Hatred, Women, and the Arab Spring

A long-overdue, timely stand and its meager response

This week, Foreign Policy magazine published a controversial polemicon women’s rights in the Arab World titled, “Why Do They Hate Us?”Mona Eltahawy, a Muslim Egyptian-American journalist and columnist, scathingly and methodically chronicled the dismal state of women’s rights in the Arab world. She suggests that hatred is the ultimate source of the region’s severe gender inequalities and concludes her piece by calling for a revolution in thought in conjunction with current political upheaval.

The article suffers from significant weaknesses, particularly in its presentation. First, its garish body-paint-niqab photographs may have been successful marketing tools, but they also undermined the substance of the piece. Likewise, the title of the piece is distracting because although Eltahawy demonstrated with overwhelming statistics the state of misogyny in the Arab world, she only half-heartedly explained the sources of that misogyny. Therefore, “They Hate Us” may have been a more appropriate title. Finally, using “hate” throughout the piece, instead of the less emotionally charged “misogyny” or “inequality,” inevitably lead to equally charged responses.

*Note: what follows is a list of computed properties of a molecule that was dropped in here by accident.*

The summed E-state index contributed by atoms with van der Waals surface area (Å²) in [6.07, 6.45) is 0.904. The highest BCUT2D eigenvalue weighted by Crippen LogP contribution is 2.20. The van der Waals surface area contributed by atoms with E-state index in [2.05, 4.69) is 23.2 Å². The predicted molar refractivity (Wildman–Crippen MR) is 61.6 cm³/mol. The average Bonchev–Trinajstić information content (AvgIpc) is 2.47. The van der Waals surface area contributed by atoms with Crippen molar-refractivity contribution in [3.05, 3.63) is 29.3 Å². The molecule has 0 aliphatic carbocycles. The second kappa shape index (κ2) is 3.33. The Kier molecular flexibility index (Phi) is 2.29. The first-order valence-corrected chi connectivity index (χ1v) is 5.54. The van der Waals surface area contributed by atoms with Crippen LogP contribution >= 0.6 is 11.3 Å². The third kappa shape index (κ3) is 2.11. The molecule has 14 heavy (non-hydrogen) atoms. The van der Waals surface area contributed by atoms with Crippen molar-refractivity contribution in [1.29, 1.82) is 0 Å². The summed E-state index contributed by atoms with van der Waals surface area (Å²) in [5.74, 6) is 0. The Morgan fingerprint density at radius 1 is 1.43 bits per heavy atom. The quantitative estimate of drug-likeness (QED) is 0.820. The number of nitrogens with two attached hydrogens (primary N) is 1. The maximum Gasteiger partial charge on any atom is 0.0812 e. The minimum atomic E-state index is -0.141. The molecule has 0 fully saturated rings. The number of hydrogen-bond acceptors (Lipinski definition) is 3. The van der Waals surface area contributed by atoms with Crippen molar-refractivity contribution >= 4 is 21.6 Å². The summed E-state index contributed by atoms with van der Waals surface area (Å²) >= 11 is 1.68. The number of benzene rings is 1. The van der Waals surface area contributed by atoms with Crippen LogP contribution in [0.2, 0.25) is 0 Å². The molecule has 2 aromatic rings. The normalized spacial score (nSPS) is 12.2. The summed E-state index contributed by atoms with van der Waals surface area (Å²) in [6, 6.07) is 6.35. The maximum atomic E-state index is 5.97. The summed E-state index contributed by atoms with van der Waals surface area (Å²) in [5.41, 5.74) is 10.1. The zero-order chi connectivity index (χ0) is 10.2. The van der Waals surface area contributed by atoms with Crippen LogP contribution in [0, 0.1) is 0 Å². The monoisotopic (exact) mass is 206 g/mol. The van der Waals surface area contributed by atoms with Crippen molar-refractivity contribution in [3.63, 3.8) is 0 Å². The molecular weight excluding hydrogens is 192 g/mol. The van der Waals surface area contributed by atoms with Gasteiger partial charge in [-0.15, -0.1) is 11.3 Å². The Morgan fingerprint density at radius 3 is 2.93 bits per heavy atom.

Despite these weaknesses (or perhaps because of them), the article shook gender and Middle Eastern studies circles. Eltahawy exposed and chronicled the Arab world’s misogyny as what it is—deep and pervasive. The responses to the article exposed Arab world studies for what it’s become—esoteric and willfully irrelevant.

I do not have the space here to do the subject true justice, but the critiques of Eltahawy’s article utilized certain stock arguments that demonstrate this point.

First is the “monolith” argument. This argument rests on the accusation that a writer is unfairly categorizing a group of people. The trouble with this argument is that generalizations will always ignore exceptions (hence the “general”), but generalizations are nonetheless a fundamental and unavoidable tool in any intellectual conception of the world. And just as scholarship requires generalization, the “monolith” argument is a polemical tool that can be used in any context as a defensive ploy.

The monolith argument is troublesome for a second reason. Take, for instance, Samia Errazzouki’s “You Do Not Represent ‘Us’,” published in Al-Monitor. She writes, “[…] women in the region certainly are victims of a patriarchal society […] this is not the issue. The issue is framing and presenting women in the region as a monolith and pitting their struggles against the backdrop of an argument which points to ‘hate.’” That’s right, gender inequality is a non-issue next to using the word “they.” This is the true state of studies on the Middle East: Semantics is more important than truth.